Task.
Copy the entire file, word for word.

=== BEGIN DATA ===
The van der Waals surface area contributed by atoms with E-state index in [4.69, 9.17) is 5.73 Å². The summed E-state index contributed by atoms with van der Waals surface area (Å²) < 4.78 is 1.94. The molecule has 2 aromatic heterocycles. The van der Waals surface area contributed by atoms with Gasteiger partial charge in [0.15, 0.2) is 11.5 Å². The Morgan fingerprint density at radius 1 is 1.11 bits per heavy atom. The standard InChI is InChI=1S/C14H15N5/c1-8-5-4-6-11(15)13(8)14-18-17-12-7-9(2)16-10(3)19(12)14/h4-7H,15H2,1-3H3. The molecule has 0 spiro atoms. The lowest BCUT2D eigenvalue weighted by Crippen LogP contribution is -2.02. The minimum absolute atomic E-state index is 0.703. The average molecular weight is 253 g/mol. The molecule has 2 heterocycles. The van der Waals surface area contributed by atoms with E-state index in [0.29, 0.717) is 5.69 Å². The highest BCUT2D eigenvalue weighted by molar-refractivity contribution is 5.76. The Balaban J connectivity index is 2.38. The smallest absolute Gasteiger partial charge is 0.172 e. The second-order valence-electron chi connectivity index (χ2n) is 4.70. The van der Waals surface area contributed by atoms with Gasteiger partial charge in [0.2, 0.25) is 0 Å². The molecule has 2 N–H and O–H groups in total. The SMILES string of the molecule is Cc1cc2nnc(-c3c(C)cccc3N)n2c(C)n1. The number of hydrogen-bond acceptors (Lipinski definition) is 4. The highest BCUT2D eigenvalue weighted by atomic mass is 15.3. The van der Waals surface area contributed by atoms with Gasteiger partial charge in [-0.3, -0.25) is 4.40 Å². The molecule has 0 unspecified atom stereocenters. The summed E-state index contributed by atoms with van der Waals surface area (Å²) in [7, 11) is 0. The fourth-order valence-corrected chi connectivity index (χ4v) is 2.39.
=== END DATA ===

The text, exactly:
The van der Waals surface area contributed by atoms with E-state index in [4.69, 9.17) is 5.73 Å². The summed E-state index contributed by atoms with van der Waals surface area (Å²) < 4.78 is 1.94. The molecule has 2 aromatic heterocycles. The van der Waals surface area contributed by atoms with Gasteiger partial charge in [0.15, 0.2) is 11.5 Å². The Morgan fingerprint density at radius 1 is 1.11 bits per heavy atom. The standard InChI is InChI=1S/C14H15N5/c1-8-5-4-6-11(15)13(8)14-18-17-12-7-9(2)16-10(3)19(12)14/h4-7H,15H2,1-3H3. The molecule has 0 spiro atoms. The lowest BCUT2D eigenvalue weighted by Crippen LogP contribution is -2.02. The minimum absolute atomic E-state index is 0.703. The average molecular weight is 253 g/mol. The molecule has 2 heterocycles. The van der Waals surface area contributed by atoms with E-state index in [0.29, 0.717) is 5.69 Å². The highest BCUT2D eigenvalue weighted by molar-refractivity contribution is 5.76. The Balaban J connectivity index is 2.38. The smallest absolute Gasteiger partial charge is 0.172 e. The second-order valence-electron chi connectivity index (χ2n) is 4.70. The van der Waals surface area contributed by atoms with Gasteiger partial charge in [0.2, 0.25) is 0 Å². The molecule has 2 N–H and O–H groups in total. The SMILES string of the molecule is Cc1cc2nnc(-c3c(C)cccc3N)n2c(C)n1. The number of hydrogen-bond acceptors (Lipinski definition) is 4. The highest BCUT2D eigenvalue weighted by atomic mass is 15.3. The van der Waals surface area contributed by atoms with Gasteiger partial charge in [-0.3, -0.25) is 4.40 Å². The molecule has 0 unspecified atom stereocenters. The summed E-state index contributed by atoms with van der Waals surface area (Å²) in [7, 11) is 0. The fourth-order valence-corrected chi connectivity index (χ4v) is 2.39.